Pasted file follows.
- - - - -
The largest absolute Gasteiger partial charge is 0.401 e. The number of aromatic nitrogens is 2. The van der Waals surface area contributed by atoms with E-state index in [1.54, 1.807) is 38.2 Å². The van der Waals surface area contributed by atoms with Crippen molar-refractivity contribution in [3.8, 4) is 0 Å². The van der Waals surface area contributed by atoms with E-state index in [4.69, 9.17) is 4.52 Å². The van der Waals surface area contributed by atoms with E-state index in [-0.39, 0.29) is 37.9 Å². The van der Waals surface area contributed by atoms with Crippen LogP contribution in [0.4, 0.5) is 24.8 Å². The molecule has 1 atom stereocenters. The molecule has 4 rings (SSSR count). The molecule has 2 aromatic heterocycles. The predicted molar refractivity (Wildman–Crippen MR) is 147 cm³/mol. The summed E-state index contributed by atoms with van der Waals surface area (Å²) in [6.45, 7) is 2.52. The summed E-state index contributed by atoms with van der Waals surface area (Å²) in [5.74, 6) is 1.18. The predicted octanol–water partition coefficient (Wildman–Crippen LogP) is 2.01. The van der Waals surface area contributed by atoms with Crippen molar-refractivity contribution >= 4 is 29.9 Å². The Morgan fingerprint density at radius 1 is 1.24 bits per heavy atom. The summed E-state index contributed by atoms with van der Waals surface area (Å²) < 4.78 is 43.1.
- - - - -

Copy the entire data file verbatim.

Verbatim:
The largest absolute Gasteiger partial charge is 0.401 e. The number of aromatic nitrogens is 2. The van der Waals surface area contributed by atoms with E-state index in [1.54, 1.807) is 38.2 Å². The van der Waals surface area contributed by atoms with Crippen molar-refractivity contribution in [3.8, 4) is 0 Å². The van der Waals surface area contributed by atoms with E-state index in [4.69, 9.17) is 4.52 Å². The van der Waals surface area contributed by atoms with E-state index in [-0.39, 0.29) is 37.9 Å². The van der Waals surface area contributed by atoms with Crippen LogP contribution in [0.4, 0.5) is 24.8 Å². The molecule has 1 atom stereocenters. The molecule has 4 rings (SSSR count). The molecule has 2 aromatic heterocycles. The predicted molar refractivity (Wildman–Crippen MR) is 147 cm³/mol. The summed E-state index contributed by atoms with van der Waals surface area (Å²) in [6.45, 7) is 2.52. The summed E-state index contributed by atoms with van der Waals surface area (Å²) in [5.74, 6) is 1.18. The predicted octanol–water partition coefficient (Wildman–Crippen LogP) is 2.01. The van der Waals surface area contributed by atoms with Crippen molar-refractivity contribution >= 4 is 29.9 Å². The Morgan fingerprint density at radius 1 is 1.24 bits per heavy atom. The summed E-state index contributed by atoms with van der Waals surface area (Å²) < 4.78 is 43.1.